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Ants found to use multiple antibiotics as weed killers

Scientists at the University of East Anglia have shown that fungus-farming ants are using multiple antibiotics as weed killers to maintain their fungus gardens

University of East Anglia

Scientists at the University of East Anglia, have shown that fungus-farming ants are using multiple antibiotics as weed killers to maintain their fungus gardens.

Research led by Dr Matt Hutchings and published today in the journal BMC Biology shows that ants use the antibiotics to inhibit the growth of unwanted fungi and bacteria in their fungus cultures which they use to feed their larvae and queen.

These antibiotics are produced by actinomycete bacteria that live on the ants in a mutual symbiosis.

Although these ants have been studied for more than 100 years this is the first demonstration that a single ant colony uses multiple antibiotics and is reminiscent of the use of multidrug therapy to treat infections in humans.

The work, which was funded by the UK Medical Research Council, has also identified a new antibiotic that could be used to treat fungal infections.

Fungiculture in the insect world is practiced by ants, termites, beetles and gall midges.

Dr Hutchings' research investigates the Acromyrmex octospinosus leaf cutter ant, endemic in South and Central America and the southern US. These ants form the largest and most complex animal societies on earth with colonies of up to several million individuals. The garden worker ants researched were collected from three colonies in Trinidad and Tobago.

Dr Hutchings said: "This was really a fun project which started with a PhD student, Joerg Barke, streaking leaf-cutting ants onto agar plates to isolate antibiotic producing bacteria.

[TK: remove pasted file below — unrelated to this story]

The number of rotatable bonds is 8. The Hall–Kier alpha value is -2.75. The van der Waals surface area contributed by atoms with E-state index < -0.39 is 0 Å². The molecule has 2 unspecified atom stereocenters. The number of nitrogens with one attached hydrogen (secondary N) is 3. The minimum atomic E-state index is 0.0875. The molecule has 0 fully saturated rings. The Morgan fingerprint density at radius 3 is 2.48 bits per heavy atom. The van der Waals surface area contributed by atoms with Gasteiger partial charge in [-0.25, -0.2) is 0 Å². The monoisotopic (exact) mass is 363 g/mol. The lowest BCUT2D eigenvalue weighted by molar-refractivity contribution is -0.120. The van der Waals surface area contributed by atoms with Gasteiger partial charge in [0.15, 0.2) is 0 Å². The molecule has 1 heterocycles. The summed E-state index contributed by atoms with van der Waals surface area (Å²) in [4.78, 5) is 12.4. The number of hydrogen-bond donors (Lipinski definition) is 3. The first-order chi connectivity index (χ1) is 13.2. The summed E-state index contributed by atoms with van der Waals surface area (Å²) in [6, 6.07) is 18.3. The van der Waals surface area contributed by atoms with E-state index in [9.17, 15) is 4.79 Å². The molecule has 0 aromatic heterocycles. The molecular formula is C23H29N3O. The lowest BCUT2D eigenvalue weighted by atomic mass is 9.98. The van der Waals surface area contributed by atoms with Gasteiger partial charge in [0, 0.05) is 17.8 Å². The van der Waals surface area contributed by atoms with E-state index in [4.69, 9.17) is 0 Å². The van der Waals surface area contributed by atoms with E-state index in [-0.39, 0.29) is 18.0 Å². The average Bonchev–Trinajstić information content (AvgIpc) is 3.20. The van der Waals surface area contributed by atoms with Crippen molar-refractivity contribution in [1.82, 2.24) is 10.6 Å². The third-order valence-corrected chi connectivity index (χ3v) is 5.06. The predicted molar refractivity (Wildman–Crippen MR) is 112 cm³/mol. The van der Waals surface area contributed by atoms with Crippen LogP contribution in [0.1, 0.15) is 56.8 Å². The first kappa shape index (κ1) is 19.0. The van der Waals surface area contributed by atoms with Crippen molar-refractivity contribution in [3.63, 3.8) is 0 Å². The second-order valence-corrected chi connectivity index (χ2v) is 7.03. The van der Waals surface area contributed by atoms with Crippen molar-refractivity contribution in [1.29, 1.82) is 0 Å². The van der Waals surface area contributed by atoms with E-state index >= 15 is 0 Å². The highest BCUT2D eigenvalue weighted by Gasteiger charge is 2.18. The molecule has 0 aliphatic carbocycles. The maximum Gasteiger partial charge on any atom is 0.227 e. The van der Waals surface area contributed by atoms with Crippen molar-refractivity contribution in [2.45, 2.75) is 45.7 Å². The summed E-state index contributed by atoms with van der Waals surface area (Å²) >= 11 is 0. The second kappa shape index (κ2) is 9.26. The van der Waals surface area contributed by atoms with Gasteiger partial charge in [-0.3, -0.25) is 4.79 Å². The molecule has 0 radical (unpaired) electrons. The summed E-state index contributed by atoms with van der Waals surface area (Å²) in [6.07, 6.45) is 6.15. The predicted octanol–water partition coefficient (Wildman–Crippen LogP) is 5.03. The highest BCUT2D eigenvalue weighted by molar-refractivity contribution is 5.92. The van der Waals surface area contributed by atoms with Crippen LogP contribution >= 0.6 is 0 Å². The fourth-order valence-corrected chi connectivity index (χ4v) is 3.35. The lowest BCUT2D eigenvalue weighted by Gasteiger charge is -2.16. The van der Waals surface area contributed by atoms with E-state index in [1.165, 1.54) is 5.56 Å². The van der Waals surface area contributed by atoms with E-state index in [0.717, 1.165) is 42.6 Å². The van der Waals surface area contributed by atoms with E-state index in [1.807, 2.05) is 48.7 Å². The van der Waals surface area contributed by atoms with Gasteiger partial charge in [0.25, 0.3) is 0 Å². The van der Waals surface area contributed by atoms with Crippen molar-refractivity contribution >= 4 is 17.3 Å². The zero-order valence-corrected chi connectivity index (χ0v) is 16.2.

"We found a new antifungal compound that is related to a clinically important antifungal named nystatin so we're excited about the potential of these ants and other insects to provide us with new antibiotics for medical use.

"It's also very exciting that ants not only evolved agriculture before humans but also combination therapy with natural antibiotics. Humans are just starting to realise that this is one way to slow down the rise of drug resistant bacteria - the so called superbugs.

"Joerg, with his colleagues Ryan Seipke and Sabine Gruschow, really pushed this project forwards and made these major discoveries. They really deserve most of the credit for this work," he added.

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The paper, entitled 'A mixed community of actinomycetes produce multiple antibiotics for the fungus farming ant Acromyrmex octospinosus' is published in BMC Biology.

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